It was a pleasant fall morning, but when the phone rang it had an ominous undertone. I somehow knew that anyone who would disturb my autumnal reverie would not bear good news.
Indeed, my credit card company had detected suspicious activity on my account and was graciously letting me know. I quickly dispatched the helpful attendant, telling her to cancel the card. None of the charges would appear on my account, as they had been detected before being processed. Apparently the miscreant did not have the proper expiration date, only my name and account number. I thanked the attendant for her conscientiousness and thought no more of the incident.
But, this identity thief was not so easily thwarted. A month later, he began to charge very small amounts to another of my accounts. However, since it was an account I rarely used, his activities were immediately detected. Another helpful attendant informed me of the new developments. I cancelled that card as well, and began to wonder if credit cards were really worth all this hassle.
Evidence of the misdeeds appeared in my mailbox a couple weeks later. “Big Time” muscle-building supplements promised to give me rippling biceps. Whoever this identity thief was, he was at least not letting himself turn to flab without a fight. Apparently the identity thief was long on brawn and short on brains. He had not bothered to give them his address when he ordered the item, so it was sent to me. However, he was required to provide the company with an email address in order to establish his account. Apparently believing that email addresses could not be traced, he gave them one, which the company helpfully provided to me. I quickly traced it to the name of an auctioneer in the deep South.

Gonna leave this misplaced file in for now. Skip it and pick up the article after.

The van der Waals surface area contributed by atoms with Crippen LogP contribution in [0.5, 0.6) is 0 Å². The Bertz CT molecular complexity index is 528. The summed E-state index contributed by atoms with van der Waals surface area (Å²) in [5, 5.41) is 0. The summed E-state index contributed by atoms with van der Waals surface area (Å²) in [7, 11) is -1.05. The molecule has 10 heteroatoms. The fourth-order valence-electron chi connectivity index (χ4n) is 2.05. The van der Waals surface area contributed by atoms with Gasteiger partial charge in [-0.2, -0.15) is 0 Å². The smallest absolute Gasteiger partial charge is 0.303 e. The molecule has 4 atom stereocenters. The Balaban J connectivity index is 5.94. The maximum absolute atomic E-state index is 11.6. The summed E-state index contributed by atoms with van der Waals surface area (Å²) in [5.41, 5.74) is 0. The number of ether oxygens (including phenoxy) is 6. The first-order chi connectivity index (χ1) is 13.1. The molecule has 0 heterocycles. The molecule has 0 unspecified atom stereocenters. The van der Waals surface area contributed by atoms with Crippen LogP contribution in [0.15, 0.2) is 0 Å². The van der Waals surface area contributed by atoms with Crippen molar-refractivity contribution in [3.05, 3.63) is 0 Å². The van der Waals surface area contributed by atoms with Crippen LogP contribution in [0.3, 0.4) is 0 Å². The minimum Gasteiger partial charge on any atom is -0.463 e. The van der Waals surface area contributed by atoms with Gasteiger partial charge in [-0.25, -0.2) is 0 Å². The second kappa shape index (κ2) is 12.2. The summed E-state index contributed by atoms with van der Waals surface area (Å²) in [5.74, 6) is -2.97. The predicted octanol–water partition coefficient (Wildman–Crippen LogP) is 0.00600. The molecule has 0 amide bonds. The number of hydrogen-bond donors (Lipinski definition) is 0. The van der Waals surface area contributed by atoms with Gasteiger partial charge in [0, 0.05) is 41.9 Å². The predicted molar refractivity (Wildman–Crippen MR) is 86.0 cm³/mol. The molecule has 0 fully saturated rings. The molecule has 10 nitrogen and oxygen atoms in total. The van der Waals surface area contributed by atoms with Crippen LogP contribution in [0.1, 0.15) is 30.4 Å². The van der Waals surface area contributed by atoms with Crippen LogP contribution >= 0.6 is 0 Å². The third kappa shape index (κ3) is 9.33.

With this evidence in hand, I visited my local police station. They seemed most interested in my findings, insubstantial though they were. I provided the information to my credit card company as well, in the affidavit of loss they required me to complete. But if I expected to hear that the auctioneer would be further developing his biceps in prison, I was to be disappointed. I heard no more from the authorities, and later learned that only when losses are in the thousands of dollars do these criminals see justice. The cost of prosecution simply makes it impractical to prosecute these cases unless losses are substantial and severe penalties are involved. Apparently the defrauding auctioneer remains at large, continuing to charge others for his muscle building supplements.